In both my postdoc positions, I have found it to be quite lonely, and more so if you happen to be the only postdoc in the department. Working in this situation has made me understand all too well how easy it is to feel somewhat isolated, and as it turns out, I’m not the only postdoc at NC State who feels this way. We are a relatively small community here, and after talking to some other postdocs, feeling out of place seems to be common to postdocs across several departments. As the new President of the Postdoctoral Association (PDA), I would like to reassure any postdocs who have experienced this loneliness and isolation that there is a postdoc community on campus, and although it’s small, it definitely exists, and I urge you to get involved. PDA meetings are held every month and are a perfect opportunity for you to meet others postdocs like you and get involved with the bigger picture. The time has come to combat this postdoc segregation by improving our communication at NC State, to help all postdocs realize that they belong here and play a significant role at this University. We are our voice, so let us join together to make our PDA heard.

Although postdoctoral positions are a chance for us to receive training and mentoring, much of what we learn is self-guided, including learning the work-life balance. This is because the process through academia is neither linear nor clearly defined. One of the ways I intend to provide support to NC State postdocs as the PDA President is to invite guest speakers to discuss different career paths and training, as well as ways of navigating through postdoctoral life and an academic career. I especially hope to make contact with Assistant Professors who already display exemplified productivity in their fields, because not only have they already successfully survived their time as a postdoc, they are also still weaving their way through their own set of obstacles.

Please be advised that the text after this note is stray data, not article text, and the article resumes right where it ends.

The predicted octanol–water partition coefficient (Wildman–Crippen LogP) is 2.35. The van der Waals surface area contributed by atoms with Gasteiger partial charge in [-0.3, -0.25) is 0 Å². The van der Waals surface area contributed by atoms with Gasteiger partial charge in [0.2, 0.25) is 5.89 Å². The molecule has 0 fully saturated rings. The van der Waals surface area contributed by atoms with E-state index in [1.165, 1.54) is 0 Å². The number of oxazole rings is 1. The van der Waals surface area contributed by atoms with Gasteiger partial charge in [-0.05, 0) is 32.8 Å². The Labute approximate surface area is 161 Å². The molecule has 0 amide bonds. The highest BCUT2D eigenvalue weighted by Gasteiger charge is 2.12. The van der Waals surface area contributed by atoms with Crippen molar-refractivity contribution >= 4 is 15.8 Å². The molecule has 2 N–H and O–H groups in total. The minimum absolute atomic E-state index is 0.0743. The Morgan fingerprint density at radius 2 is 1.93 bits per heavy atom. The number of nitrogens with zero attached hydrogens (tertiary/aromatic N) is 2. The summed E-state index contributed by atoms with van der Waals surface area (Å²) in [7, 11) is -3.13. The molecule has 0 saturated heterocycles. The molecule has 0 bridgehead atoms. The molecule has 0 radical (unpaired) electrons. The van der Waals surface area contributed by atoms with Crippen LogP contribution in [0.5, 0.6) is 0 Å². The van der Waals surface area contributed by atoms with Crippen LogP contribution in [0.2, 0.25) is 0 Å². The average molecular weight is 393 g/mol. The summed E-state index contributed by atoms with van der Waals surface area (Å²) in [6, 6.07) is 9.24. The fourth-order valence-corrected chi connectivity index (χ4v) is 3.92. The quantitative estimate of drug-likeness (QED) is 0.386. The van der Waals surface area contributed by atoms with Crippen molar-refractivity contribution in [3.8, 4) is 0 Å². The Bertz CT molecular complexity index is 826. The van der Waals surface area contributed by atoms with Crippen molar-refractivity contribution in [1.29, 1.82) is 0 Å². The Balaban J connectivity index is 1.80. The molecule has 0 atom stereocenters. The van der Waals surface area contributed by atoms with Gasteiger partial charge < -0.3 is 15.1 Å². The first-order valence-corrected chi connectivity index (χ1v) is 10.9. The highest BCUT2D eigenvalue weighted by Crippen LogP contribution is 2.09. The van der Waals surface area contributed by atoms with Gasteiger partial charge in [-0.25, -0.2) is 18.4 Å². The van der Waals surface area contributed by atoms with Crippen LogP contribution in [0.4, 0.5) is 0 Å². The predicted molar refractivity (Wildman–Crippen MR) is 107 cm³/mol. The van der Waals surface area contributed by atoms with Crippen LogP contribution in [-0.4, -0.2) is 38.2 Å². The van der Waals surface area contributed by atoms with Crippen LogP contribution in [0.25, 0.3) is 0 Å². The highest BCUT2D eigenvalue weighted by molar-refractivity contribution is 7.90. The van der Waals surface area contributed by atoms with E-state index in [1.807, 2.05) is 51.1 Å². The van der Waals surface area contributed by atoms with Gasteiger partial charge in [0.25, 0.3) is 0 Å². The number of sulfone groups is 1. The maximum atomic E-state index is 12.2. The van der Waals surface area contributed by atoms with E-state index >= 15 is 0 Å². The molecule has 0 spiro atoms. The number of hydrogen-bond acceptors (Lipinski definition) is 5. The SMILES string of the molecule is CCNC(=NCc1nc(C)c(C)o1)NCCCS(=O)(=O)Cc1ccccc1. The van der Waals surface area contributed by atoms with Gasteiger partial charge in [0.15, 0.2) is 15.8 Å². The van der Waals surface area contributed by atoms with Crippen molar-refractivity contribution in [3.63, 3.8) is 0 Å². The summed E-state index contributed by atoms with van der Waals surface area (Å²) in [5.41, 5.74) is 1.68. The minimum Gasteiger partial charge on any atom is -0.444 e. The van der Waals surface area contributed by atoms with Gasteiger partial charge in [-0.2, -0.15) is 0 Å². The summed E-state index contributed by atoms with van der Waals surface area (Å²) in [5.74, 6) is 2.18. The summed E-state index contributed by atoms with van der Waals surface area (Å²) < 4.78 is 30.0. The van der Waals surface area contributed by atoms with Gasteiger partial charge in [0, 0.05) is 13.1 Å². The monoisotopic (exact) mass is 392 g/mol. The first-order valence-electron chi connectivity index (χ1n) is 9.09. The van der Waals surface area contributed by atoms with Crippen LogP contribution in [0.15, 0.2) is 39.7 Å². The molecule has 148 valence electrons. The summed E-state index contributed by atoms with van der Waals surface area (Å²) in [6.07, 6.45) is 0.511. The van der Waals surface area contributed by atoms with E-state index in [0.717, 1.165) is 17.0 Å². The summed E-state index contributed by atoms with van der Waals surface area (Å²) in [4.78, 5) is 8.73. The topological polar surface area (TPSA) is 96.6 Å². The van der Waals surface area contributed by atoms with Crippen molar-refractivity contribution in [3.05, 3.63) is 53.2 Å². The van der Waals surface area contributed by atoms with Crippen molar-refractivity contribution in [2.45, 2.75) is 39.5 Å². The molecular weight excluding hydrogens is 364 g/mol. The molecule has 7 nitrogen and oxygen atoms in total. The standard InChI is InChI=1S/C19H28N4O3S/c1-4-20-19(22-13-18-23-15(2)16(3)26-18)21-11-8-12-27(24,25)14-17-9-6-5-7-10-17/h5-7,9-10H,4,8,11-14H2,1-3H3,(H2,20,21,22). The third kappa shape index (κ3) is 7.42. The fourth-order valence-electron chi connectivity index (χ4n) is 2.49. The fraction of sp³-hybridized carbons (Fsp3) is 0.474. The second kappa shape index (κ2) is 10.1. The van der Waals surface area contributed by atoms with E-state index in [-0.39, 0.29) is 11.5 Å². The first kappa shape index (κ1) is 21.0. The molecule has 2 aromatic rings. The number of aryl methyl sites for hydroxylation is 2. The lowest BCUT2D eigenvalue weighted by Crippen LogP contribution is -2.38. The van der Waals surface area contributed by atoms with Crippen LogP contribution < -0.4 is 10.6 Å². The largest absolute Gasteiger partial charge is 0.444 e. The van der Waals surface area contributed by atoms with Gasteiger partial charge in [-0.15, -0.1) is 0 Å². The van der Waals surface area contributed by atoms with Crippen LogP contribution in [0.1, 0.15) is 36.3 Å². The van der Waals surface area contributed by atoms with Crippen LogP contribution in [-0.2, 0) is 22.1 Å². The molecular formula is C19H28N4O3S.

Finally, I also plan to work with NC State to enhance and tailor the introductory orientation meetings for new postdocs. While the orientation meetings are useful, I feel additional information about the existing postdoctoral community as well as who the PDA and the Office of Postdoctoral Affairs (OPA) are is needed. This is the one crucial avenue for new postdocs to know about the PDA. I hope to improve the attendance at postdoctoral meetings and together we can improve the postdoc experience at NC State. So if you can spare a little time to join us, even if it is for a one-off occasion, I would love to meet you.